0x5CEC,0x9975,0x9247,0x57DE,0x8423,0x41BA,0x4A88,0x8F11,
0x057C,0xC0E5,0xCBD7,0x0E4E,0xDDB3,0x182A,0x1318,0xD681,
0xF17B,0x34E2,0x3FD0,0xFA49,0x29B4,0xEC2D,0xE71F,0x2286,
0x5614,0x938D,0x98BF,0x5D26,0x8EDB,0x4B42,0x4070,0x85E9,
0x0F84,0xCA1D,0xC12F,0x04B6,0xD74B,0x12D2,0x19E0,0xDC79,
0xFB83,0x3E1A,0x3528,0xF0B1,0x234C,0xE6D5,0xEDE7,0x287E,
0xF93D,0x3CA4,0x3796,0xF20F,0x21F2,0xE46B,0xEF59,0x2AC0,
0x0D3A,0xC8A3,0xC391,0x0608,0xD5F5,0x106C,0x1B5E,0xDEC7,
0x54AA,0x9133,0x9A01,0x5F98,0x8C65,0x49FC,0x42CE,0x8757,
0x51D6,0x944F,0x9F7D,0x5AE4,0x8919,0x4C80,0x47B2,0x822B,
0xA5D1,0x6048,0x6B7A,0xAEE3,0x7D1E,0xB887,0xB3B5,0x762C,
0xFC41,0x39D8,0x32EA,0xF773,0x248E,0xE117,0xEA25,0x2FBC,
0x0846,0xCDDF,0xC6ED,0x0374,0xD089,0x1510,0x1E22,0xDBBB,
0x0AF8,0xCF61,0xC453,0x01CA,0xD237,0x17AE,0x1C9C,0xD905,
0xFEFF,0x3B66,0x3054,0xF5CD,0x2630,0xE3A9,0xE89B,0x2D02,
0xA76F,0x62F6,0x69C4,0xAC5D,0x7FA0,0xBA39,0xB10B,0x7492,
0x5368,0x96F1,0x9DC3,0x585A,0x8BA7,0x4E3E,0x450C,0x8095 };

while(Size--)
{
crc = crc ^ (*Buffer++ << (15-8)); // Align upper bits

crc = (crc << 8) ^ CrcTable[(crc >> (15-8)) & 0xFF];
}

return(crc & 0x7FFF); // Table should keep high-order bit clear
}``````

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``````//******************************************************************************

// The ADBMS1818 datasheet shows a 15 bit polynomial for the CRC as
//  x^15 + x^14 + x^10 + x^8 + x^7 + x^4 + x^3 + 1
// Other sources call this a CAN-15-CRC polynomial

// As for an example test pattern, we'll be using the ADBMS1818 datasheet
//  example of a two byte {0x00, 0x01} input producing a 0x3D6E output,
//  which uses the polynomical 0x4599 with seed/initial of 0x10, and shifts
//  the 15b result by 1. The high-order 15-bits will already be suitably
//  aligned.

// Copyright (C) 2022 Clive Turvey (aka Tesla DeLorean, sourcer32@gmail.com)

void Crc15Test(void) // sourcer32@gmail.com
{
uint8_t test1[] = {0x00, 0x01 }; // 0x3D6E
uint8_t test2[] = {0x11, 0x22, 0x33, 0x44, 0x55 }; // 0x7876

/* CRC handler declaration */
CRC_HandleTypeDef CrcHandle = {0};

/* CRC Peripheral clock enable */
__HAL_RCC_CRC_CLK_ENABLE();

/*##-1- Configure the CRC peripheral #######################################*/
CrcHandle.Instance = CRC;

/* The default polynomial is not used. It is required to defined it in CrcHandle.Init.GeneratingPolynomial*/
CrcHandle.Init.DefaultPolynomialUse    = DEFAULT_POLYNOMIAL_DISABLE;

/* Set the value of the polynomial */
CrcHandle.Init.GeneratingPolynomial    = (0x4599 << 1); // 15-bit

/* The user-defined generating polynomial generates a 16-bit long CRC */
CrcHandle.Init.CRCLength               = CRC_POLYLENGTH_16B; // Actually 15-bit we use the high order bits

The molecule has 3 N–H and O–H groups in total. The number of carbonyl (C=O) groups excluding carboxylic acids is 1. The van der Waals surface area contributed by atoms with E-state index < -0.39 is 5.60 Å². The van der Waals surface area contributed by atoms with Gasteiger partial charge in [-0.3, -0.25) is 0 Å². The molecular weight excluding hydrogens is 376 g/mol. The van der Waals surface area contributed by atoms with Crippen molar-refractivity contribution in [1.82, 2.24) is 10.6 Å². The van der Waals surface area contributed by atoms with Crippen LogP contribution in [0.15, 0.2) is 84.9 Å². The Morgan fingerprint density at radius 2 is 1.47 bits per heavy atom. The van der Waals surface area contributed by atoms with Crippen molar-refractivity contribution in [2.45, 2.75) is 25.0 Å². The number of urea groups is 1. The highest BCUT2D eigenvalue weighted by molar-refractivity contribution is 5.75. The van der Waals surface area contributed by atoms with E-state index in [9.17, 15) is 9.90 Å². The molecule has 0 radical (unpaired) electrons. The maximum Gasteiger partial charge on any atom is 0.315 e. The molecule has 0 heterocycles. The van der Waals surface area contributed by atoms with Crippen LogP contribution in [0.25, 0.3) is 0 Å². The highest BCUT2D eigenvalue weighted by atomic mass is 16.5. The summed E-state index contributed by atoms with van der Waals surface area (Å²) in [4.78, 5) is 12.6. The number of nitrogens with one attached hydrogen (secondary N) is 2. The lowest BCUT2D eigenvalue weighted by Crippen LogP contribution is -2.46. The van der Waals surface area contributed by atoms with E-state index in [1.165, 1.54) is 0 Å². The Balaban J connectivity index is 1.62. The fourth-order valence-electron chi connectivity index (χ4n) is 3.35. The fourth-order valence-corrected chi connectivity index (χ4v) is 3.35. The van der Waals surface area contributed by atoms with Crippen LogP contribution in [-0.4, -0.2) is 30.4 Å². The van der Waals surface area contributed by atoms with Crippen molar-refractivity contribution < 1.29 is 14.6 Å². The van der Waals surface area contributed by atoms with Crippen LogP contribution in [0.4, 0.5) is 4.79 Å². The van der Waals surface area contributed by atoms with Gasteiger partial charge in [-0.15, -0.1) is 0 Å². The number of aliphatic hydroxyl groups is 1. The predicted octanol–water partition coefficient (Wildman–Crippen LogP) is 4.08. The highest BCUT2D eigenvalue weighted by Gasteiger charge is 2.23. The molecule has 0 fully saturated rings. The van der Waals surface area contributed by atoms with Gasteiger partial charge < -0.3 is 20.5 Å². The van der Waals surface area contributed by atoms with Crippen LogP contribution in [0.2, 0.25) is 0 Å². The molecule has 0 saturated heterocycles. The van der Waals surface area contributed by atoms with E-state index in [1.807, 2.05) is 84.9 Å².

/* The default init value is not used */
CrcHandle.Init.DefaultInitValueUse     = DEFAULT_INIT_VALUE_DISABLE;

/* The used-defined initialization value */
CrcHandle.Init.InitValue               = (0x0010 << 1); // 15-bit top aligned

/* The input data are not inverted */
CrcHandle.Init.InputDataInversionMode  = CRC_INPUTDATA_INVERSION_NONE;

/* The output data are not inverted */
CrcHandle.Init.OutputDataInversionMode = CRC_OUTPUTDATA_INVERSION_DISABLE;

/* The input data are 8-bit long */
CrcHandle.InputDataFormat              = CRC_INPUTDATA_FORMAT_BYTES;

if (HAL_CRC_Init(&CrcHandle) != HAL_OK)
{
/* Initialization Error */
Error_Handler(__FILE__, __LINE__);
}

printf("CRC-15 %04X TEST1 3D6E?\n", HAL_CRC_Calculate(&CrcHandle, (uint32_t *)test1, sizeof(test1)));

printf("CRC-15 %04X TEST2 7876?\n", HAL_CRC_Calculate(&CrcHandle, (uint32_t *)test2, sizeof(test2)));
}

//******************************************************************************

// Output test on STM32L4R5ZI

//  CRC-15 3D6E TEST1 3D6E?
//  CRC-15 7876 TEST2 7876?``````

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And then I thought, perhaps I can do this with other unsupported width CRC's that I often encounter..

I'm playing from a stacked deck here, these do happen to fit really well into the HW shift direction and byte wise usage and MSB take-up of the STM32 implementation. Others could probably be accommodated, but do require a lot of mental gymnastics, reversing the input or output, etc.

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Associate III

Thanks again. The different approaches I now have all agree. Works!

I was close, but I wasn't using HAL_CRC_Calculate and my casting of the pointer was setting up a word rather than a byte pointer.

So, the answer to the posted question is "yes," and it is done by shifting the polynomial and seed/initial left one bit.

Associate III